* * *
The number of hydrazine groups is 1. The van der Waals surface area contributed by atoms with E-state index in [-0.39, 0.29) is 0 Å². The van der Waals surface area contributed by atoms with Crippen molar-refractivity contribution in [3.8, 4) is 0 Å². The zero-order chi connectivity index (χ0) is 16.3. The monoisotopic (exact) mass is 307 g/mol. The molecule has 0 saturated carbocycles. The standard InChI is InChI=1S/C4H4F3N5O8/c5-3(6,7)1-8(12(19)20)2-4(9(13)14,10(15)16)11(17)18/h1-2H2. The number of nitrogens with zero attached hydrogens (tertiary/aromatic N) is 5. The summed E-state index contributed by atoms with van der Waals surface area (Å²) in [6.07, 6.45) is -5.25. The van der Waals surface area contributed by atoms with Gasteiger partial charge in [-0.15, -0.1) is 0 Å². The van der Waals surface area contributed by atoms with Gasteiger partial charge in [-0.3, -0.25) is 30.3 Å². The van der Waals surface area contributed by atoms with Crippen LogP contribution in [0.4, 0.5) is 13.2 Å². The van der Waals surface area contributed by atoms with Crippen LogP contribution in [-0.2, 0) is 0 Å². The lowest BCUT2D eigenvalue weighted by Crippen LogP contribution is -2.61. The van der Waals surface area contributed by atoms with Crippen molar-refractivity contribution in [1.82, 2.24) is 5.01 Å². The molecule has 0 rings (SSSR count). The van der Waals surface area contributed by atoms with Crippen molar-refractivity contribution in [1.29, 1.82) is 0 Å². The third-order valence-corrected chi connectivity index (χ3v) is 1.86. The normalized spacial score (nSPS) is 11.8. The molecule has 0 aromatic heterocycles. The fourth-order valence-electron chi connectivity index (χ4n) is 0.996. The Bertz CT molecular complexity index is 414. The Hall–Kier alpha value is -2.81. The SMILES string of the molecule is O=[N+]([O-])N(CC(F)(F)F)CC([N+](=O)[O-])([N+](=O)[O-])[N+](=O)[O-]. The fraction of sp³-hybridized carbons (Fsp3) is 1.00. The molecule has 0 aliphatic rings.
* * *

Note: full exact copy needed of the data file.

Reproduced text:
The number of hydrazine groups is 1. The van der Waals surface area contributed by atoms with E-state index in [-0.39, 0.29) is 0 Å². The van der Waals surface area contributed by atoms with Crippen molar-refractivity contribution in [3.8, 4) is 0 Å². The zero-order chi connectivity index (χ0) is 16.3. The monoisotopic (exact) mass is 307 g/mol. The molecule has 0 saturated carbocycles. The standard InChI is InChI=1S/C4H4F3N5O8/c5-3(6,7)1-8(12(19)20)2-4(9(13)14,10(15)16)11(17)18/h1-2H2. The number of nitrogens with zero attached hydrogens (tertiary/aromatic N) is 5. The summed E-state index contributed by atoms with van der Waals surface area (Å²) in [6.07, 6.45) is -5.25. The van der Waals surface area contributed by atoms with Gasteiger partial charge in [-0.15, -0.1) is 0 Å². The van der Waals surface area contributed by atoms with Gasteiger partial charge in [-0.3, -0.25) is 30.3 Å². The van der Waals surface area contributed by atoms with Crippen LogP contribution in [0.4, 0.5) is 13.2 Å². The van der Waals surface area contributed by atoms with Crippen LogP contribution in [-0.2, 0) is 0 Å². The lowest BCUT2D eigenvalue weighted by Crippen LogP contribution is -2.61. The van der Waals surface area contributed by atoms with Crippen molar-refractivity contribution in [1.82, 2.24) is 5.01 Å². The molecule has 0 rings (SSSR count). The van der Waals surface area contributed by atoms with Crippen molar-refractivity contribution in [1.29, 1.82) is 0 Å². The third-order valence-corrected chi connectivity index (χ3v) is 1.86. The normalized spacial score (nSPS) is 11.8. The molecule has 0 aromatic heterocycles. The fourth-order valence-electron chi connectivity index (χ4n) is 0.996. The Bertz CT molecular complexity index is 414. The Hall–Kier alpha value is -2.81. The SMILES string of the molecule is O=[N+]([O-])N(CC(F)(F)F)CC([N+](=O)[O-])([N+](=O)[O-])[N+](=O)[O-]. The fraction of sp³-hybridized carbons (Fsp3) is 1.00. The molecule has 0 aliphatic rings.